Nike Makes Air Force 1 Shoe for 12 O’Clock Boys

The Nike Air Force 1 shoe is perhaps the most iconic piece of footwear ever created. It spurred an entire industry of sneakerheads – people who collect and trade shoes – and the Nike AF1 is one of the most collectible items for this genre of collector. So, it’s not surprising that there is industry buzz about a new Nike Air Force 1 being created. With each release, Nike has kept AF1 brand in line with its urban roots, where playing basketball on the street gave rise to young kids who would dream of following their heroes, like Michael Jordan, onto the courts of the NBA. Now having more of a cult following, Nike has been branching out with its AF1 offerings, and last month the sport brand debuted a special AF1, which pays tribute to Baltimore’s 12 O’Clock Boys.

Unions End Partnership Agreement with Harley-Davidson

Two labor unions have ended a partnership agreement with Harley-Davidson, citing differences with how the Bar & Shield brand handles staffing issues at its factories (Harley has been accused of replacing hourly union workers with temporary seasonal workers). The move comes after a meeting on Monday, which saw leaders from the International Association of Machinists & Aerospace Workers (IAM), United Steelworkers (USW), and Harley-Davidson President & CEO Matt Levatich unable to agree on how to handle staffing issues going forward. While the disagreement ends an accord that has existed between the unions and Harley-Davidson for the past two decades, it does not affect the collective bargaining agreement that the unions have with Harley-Davidson, which has been incorrectly reported elsewhere.

US House of Representatives Passes Self-Driving Car Bill

Say what you will about American politics, but the US House of Representatives has passed the “SELF-DRIVE Act” (H.R. 3388) – a bipartisan bill that would open up autonomous vehicle regulation for manufacturers. The big advantage of the SELF-DRIVE Act is that it would supersede the varying and ad hoc state rules that manufacturers must currently adhere to while developing their autonomous platforms. The bill would also do away with some safety standards put in place for vehicles with drivers, such as where the steering wheel and foot pedals must be located. Lastly, the SELF-DRIVE Act would require the Department of Transportation (DOT) to research and develop a way of conveying to consumers the level of automation a vehicle possesses.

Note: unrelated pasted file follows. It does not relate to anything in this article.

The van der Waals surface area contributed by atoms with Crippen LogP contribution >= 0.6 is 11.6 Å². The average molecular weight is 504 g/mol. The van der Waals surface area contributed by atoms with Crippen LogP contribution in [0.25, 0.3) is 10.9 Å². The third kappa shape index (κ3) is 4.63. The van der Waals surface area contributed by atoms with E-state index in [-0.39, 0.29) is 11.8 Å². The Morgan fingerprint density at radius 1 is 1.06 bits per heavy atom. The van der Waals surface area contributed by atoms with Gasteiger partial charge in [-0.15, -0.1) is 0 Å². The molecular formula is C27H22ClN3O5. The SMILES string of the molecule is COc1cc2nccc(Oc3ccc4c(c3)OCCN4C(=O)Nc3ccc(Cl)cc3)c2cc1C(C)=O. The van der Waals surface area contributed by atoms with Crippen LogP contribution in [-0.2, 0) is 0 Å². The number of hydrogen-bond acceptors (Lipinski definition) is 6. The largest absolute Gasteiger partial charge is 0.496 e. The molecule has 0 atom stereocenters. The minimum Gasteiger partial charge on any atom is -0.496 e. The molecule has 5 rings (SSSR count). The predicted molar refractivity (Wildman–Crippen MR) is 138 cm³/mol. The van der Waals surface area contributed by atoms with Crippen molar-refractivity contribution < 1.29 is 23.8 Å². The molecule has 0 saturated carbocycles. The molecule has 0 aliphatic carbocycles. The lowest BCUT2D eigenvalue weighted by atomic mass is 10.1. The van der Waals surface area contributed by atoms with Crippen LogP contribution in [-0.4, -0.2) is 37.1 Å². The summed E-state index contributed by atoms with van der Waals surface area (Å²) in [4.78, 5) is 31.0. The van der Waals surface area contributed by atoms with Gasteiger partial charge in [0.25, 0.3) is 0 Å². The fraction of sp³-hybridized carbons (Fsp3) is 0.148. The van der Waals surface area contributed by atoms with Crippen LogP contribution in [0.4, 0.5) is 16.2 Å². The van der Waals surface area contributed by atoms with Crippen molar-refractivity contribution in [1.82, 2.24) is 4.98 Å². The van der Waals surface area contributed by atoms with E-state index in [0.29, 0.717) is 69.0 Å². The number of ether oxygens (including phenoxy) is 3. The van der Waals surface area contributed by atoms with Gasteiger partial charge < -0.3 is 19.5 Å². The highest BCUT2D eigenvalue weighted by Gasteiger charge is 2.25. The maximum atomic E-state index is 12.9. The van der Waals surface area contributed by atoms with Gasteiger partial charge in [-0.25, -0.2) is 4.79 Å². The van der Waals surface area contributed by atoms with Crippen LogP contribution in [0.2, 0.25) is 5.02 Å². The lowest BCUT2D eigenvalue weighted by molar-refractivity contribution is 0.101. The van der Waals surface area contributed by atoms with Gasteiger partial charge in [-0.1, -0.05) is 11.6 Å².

Is the MV Agusta Brutale 800 the Best Bike on the Market?

In early 2016, I was fortunate enough to ride the revamped and Euro4 version of the MV Agusta Brutale 800. On paper, the Brutale 800 lost power and gained weight, but the reality is that MV Agusta improved upon already one of its best-selling machines, in subtle and clever ways. Now a year-and-a-half later, the 2017 MV Agusta Brutale 800 is finally available in the United States, and I have been reunited with one of the best street bikes on the market. Spending almost all of last month with this motorcycle again, it is clear that not much has changed from a rider’s perspective, though internally improvements have been made to some of the weaker elements of the design, like the sprag clutch and valve train. While not much has changed with this year’s edition of the MV Agusta Brutale 800, I am mostly fine with that.

Lin Jarvis Talks Rossi’s Injury, Replacement, & Training

What happened when Valentino Rossi crashed? How serious is his injury? When will he be back? Who will replace Rossi, if he doesn’t return at Aragon? And what does Yamaha think of Rossi’s training methods? Yamaha boss Lin Jarvis spoke to a small group of journalists at Misano on Saturday morning, to answer these questions and much more. Jarvis knew about the accident very shortly after it had happened. “I knew before he got to the hospital,” Jarvis told us. “Albi [Tebaldi] called Maio Meregalli as soon as he got the news that Vale was on the way to the hospital. Maio called me straight away.” The good news was that Rossi’s injury was not as bad as the last time he broke his leg, at Mugello in 2010. “It’s much less serious,” Jarvis told us, “but probably just as irritating.

Aprilia Debuts Augmented Reality Helmet for MotoGP